The issue of a 30-year mortgage would be up for debate within a broader restructuring of an important industry. Both organizations, Fannie Mae founded in 1938 and Freddie Mac created in 1970,  were intended to help Americans become homeowners. Fannie Mae, along with several other government programs, particularly helped to boost homeownership rates after World War II. During this postwar housing boom, government programs helped lower down payments and lengthened the years in a mortgage. If I remember correctly, mortgages prior to this postwar period were 15 or 20 years at most, required much larger down payments, and were available from mortgage lenders or savings and loans associations.

Where this article needs to go next is to ask whether this means fewer Americans will have access to mortgages and homeownership. If the industry is indeed restructured in the coming years, will the homeownership rate continue to drop? If politicians from both sides of the aisle are interested eliminating Fannie Mae and Freddie Mac, does this mean the federal government is pulling away from more explicit endorsements of homeownership? It is intriguing to note that all of this might take place because of a large economic crisis (though both of these programs have had their critics for decades) while Fannie Mae was instituted in response to an earlier crisis.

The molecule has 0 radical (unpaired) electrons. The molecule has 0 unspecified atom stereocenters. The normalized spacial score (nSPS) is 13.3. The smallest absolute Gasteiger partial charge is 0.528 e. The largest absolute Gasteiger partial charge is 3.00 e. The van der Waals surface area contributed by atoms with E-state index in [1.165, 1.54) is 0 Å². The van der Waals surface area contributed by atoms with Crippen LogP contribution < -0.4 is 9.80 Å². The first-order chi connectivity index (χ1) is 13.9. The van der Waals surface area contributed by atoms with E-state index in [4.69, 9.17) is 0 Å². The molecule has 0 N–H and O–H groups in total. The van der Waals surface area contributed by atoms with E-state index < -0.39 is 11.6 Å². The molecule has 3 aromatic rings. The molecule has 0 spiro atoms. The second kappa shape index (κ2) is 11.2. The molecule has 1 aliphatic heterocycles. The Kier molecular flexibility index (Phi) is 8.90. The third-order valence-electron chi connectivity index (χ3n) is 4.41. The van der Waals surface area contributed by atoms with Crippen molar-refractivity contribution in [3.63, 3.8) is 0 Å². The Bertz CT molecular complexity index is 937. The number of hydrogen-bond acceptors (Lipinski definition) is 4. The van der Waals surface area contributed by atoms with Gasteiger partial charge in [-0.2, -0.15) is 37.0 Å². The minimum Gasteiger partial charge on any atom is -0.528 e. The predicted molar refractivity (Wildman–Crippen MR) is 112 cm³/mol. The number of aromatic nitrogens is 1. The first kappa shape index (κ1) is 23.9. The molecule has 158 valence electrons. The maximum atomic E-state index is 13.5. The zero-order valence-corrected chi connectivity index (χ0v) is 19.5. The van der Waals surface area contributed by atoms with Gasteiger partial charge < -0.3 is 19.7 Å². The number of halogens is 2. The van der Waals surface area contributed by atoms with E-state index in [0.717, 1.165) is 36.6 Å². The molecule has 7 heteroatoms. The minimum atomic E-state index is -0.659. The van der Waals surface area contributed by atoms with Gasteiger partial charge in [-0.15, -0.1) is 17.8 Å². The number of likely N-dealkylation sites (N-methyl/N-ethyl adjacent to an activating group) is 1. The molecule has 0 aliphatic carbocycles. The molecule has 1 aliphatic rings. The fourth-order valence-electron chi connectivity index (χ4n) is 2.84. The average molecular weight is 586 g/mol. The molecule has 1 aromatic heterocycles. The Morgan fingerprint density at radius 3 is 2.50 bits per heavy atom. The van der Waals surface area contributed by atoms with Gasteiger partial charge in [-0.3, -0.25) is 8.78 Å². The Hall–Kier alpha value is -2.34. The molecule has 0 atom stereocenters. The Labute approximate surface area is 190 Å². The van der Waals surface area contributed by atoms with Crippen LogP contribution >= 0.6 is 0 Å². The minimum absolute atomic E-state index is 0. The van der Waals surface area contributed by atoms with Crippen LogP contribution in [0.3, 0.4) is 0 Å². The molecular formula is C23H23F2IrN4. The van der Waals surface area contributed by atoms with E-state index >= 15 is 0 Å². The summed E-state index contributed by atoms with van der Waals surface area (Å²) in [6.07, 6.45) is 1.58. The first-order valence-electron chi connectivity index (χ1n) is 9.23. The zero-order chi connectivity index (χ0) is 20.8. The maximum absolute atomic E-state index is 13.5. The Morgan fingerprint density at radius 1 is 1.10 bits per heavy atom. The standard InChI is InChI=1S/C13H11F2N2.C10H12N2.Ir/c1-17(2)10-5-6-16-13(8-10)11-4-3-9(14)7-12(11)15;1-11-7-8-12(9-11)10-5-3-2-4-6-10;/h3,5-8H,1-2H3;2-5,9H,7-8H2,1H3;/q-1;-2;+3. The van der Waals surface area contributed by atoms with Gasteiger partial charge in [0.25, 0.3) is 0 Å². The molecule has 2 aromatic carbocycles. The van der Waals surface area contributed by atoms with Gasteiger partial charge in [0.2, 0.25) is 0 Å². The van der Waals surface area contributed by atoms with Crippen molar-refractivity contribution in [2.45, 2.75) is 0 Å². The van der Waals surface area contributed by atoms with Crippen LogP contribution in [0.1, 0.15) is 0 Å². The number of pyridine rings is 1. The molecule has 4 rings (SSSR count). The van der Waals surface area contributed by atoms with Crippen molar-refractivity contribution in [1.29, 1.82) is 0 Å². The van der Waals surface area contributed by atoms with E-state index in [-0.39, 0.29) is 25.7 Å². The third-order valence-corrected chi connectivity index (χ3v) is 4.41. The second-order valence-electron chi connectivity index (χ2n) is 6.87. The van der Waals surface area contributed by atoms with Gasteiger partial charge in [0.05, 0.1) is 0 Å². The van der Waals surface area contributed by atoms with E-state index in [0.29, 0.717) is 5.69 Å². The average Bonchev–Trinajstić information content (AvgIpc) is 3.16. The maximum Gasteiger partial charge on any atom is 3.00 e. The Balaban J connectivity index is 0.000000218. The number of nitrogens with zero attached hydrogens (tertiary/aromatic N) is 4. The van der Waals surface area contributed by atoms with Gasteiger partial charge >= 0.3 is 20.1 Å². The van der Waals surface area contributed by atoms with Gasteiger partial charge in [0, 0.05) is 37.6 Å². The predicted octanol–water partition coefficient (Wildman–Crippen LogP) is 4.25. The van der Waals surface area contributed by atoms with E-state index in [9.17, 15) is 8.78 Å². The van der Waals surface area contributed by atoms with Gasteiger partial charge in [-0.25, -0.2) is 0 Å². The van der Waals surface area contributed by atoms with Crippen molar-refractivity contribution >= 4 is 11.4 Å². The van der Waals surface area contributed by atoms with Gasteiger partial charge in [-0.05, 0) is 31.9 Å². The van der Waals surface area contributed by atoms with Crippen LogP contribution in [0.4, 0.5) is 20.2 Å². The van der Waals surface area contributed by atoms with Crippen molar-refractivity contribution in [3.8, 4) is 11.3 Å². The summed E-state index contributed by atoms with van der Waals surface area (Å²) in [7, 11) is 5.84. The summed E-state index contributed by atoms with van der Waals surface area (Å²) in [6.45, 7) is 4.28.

WSJ: more regulations for law schools?

When the Wall Street Journal starts countenancing additional regulations for law schools, you know that the world really has changed:

Regulation? all you free-marketeers are asking. Really? Won’t regulation further drive up the cost of education, which is already stunningly high?

However, rather than dismissing the suggestion of greater regulation out of hand, WSJ blogger Ashby Jones finds Tung Yin’s argument for Sarbanes-Oxley-like regulation over at PrawfsBlawg “compelling”.  As Yin puts it: